PARIS (Reuters) - France's data privacy watchdog CNIL has warned a sports club about the unlawful use of facial recognition technology to stop people from attending matches and aid the fight against terrorism, it said on Thursday.
The CNIL did not name the club, but a source close to the matter said it was soccer club FC Metz, located in northeastern France, who play in the country's top division Ligue 1.
FC Metz angered supporters' lobby group ANS in January 2020 after they confirmed they were experimenting with facial recognition technology to stop people banned from their stadium attending matches.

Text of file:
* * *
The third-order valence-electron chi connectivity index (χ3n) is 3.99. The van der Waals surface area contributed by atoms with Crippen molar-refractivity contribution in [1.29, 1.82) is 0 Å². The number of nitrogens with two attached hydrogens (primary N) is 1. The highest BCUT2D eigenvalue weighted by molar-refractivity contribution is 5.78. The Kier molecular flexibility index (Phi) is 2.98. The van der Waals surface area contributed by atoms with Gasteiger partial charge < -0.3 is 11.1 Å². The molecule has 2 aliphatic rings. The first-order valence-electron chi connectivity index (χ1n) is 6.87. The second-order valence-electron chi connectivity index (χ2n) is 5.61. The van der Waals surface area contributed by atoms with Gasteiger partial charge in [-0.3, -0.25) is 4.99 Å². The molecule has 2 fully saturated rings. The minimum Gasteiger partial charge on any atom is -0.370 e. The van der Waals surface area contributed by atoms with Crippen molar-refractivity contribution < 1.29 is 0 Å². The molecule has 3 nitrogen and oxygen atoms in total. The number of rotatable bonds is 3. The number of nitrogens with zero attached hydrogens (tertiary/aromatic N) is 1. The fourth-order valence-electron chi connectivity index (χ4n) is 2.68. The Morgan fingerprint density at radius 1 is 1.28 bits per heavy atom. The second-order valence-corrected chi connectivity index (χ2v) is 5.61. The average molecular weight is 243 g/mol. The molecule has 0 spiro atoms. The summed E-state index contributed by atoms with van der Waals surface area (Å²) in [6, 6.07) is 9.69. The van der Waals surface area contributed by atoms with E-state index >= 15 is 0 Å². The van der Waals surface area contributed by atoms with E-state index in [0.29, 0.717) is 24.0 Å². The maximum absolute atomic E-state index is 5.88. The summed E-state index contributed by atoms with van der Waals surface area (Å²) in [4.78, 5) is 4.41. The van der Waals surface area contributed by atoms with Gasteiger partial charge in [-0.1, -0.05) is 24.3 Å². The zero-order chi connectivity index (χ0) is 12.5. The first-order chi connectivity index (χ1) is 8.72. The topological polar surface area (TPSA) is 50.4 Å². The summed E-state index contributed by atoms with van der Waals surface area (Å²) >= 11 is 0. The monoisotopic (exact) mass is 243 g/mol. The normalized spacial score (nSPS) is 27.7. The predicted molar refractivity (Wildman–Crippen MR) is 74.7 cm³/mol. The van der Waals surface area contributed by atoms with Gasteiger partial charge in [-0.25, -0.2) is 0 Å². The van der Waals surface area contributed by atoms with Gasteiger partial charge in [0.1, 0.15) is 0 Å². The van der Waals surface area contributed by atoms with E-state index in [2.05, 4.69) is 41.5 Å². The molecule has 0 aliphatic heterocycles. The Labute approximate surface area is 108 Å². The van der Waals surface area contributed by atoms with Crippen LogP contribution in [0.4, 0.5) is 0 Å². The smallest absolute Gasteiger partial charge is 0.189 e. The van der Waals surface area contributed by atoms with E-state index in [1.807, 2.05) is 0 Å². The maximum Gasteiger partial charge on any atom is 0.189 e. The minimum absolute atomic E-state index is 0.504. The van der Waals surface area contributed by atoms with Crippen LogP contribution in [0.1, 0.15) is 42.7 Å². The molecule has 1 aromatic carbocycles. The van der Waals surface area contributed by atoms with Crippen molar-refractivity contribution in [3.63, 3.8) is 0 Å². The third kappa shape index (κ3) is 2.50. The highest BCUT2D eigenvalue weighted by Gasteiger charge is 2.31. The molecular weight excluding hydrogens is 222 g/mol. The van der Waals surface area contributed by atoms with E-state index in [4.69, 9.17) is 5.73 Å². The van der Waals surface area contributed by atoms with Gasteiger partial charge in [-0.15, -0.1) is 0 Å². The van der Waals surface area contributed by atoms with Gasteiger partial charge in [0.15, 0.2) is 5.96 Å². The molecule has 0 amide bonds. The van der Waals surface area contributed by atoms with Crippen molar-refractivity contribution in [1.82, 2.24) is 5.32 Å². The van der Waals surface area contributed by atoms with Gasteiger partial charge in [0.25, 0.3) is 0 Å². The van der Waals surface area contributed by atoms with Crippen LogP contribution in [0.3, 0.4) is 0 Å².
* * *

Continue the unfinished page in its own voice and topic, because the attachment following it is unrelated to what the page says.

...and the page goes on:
They said at the time that the initiative was also aimed at detecting weapons, so helping in the fight against terrorism.
In a formal warning written by CNIL president Marie-Laure Denis, the organisation told Metz the use of such tools was unlawful.
"In the absence of a dedicated legislative text or regulatory provision, the implementation of such a scheme by a sports club to 'fight against terrorism' is unlawful," Denis told Metz.
Under French law, sports clubs may ban people who broke rules during previous games to ensure safe and secure conditions for future matches. They may do so by keeping a list of the names of the banned people and avoiding selling tickets to them.
A spokesman for FC Metz declined to comment.
(Reporting by Mathieu Rosemain, editing by Ed Osmond)